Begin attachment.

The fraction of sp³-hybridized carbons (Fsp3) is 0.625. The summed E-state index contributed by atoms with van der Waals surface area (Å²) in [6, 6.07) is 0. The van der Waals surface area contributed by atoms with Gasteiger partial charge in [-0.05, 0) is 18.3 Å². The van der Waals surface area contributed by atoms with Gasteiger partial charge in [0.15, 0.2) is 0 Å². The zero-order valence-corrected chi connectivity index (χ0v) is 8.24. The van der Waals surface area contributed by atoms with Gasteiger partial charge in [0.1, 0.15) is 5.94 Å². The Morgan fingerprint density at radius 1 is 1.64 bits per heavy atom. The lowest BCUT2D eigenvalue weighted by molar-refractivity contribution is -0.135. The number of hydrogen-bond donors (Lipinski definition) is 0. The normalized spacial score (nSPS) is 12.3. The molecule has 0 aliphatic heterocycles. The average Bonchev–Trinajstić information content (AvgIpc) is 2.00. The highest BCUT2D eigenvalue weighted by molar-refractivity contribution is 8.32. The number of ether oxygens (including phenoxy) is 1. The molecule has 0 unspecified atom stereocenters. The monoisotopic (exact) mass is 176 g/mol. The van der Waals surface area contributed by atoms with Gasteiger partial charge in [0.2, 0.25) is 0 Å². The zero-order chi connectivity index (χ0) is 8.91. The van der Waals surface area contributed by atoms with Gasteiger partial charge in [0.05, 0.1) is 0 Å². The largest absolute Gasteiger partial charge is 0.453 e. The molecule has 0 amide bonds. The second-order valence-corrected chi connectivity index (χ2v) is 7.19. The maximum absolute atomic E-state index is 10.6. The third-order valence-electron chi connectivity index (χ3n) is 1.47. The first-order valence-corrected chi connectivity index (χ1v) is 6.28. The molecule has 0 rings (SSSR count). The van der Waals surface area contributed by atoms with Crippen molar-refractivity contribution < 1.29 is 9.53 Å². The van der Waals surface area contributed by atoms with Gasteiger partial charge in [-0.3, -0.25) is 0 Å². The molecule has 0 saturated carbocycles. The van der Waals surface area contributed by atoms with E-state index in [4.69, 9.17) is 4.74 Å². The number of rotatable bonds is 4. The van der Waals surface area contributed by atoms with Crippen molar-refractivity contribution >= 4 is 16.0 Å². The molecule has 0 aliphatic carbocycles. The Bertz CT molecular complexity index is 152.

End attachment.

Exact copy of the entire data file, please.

The fraction of sp³-hybridized carbons (Fsp3) is 0.625. The summed E-state index contributed by atoms with van der Waals surface area (Å²) in [6, 6.07) is 0. The van der Waals surface area contributed by atoms with Gasteiger partial charge in [-0.05, 0) is 18.3 Å². The van der Waals surface area contributed by atoms with Gasteiger partial charge in [0.15, 0.2) is 0 Å². The zero-order valence-corrected chi connectivity index (χ0v) is 8.24. The van der Waals surface area contributed by atoms with Gasteiger partial charge in [0.1, 0.15) is 5.94 Å². The Morgan fingerprint density at radius 1 is 1.64 bits per heavy atom. The lowest BCUT2D eigenvalue weighted by molar-refractivity contribution is -0.135. The number of hydrogen-bond donors (Lipinski definition) is 0. The normalized spacial score (nSPS) is 12.3. The molecule has 0 aliphatic heterocycles. The average Bonchev–Trinajstić information content (AvgIpc) is 2.00. The highest BCUT2D eigenvalue weighted by molar-refractivity contribution is 8.32. The number of ether oxygens (including phenoxy) is 1. The molecule has 0 unspecified atom stereocenters. The monoisotopic (exact) mass is 176 g/mol. The van der Waals surface area contributed by atoms with Gasteiger partial charge in [0.2, 0.25) is 0 Å². The zero-order chi connectivity index (χ0) is 8.91. The van der Waals surface area contributed by atoms with Gasteiger partial charge in [0.05, 0.1) is 0 Å². The largest absolute Gasteiger partial charge is 0.453 e. The molecule has 0 amide bonds. The second-order valence-corrected chi connectivity index (χ2v) is 7.19. The maximum absolute atomic E-state index is 10.6. The third-order valence-electron chi connectivity index (χ3n) is 1.47. The first-order valence-corrected chi connectivity index (χ1v) is 6.28. The molecule has 0 rings (SSSR count). The van der Waals surface area contributed by atoms with Crippen molar-refractivity contribution < 1.29 is 9.53 Å². The van der Waals surface area contributed by atoms with Gasteiger partial charge in [-0.3, -0.25) is 0 Å². The molecule has 0 saturated carbocycles. The van der Waals surface area contributed by atoms with E-state index in [4.69, 9.17) is 4.74 Å². The number of rotatable bonds is 4. The van der Waals surface area contributed by atoms with Crippen molar-refractivity contribution >= 4 is 16.0 Å². The molecule has 0 aliphatic carbocycles. The Bertz CT molecular complexity index is 152.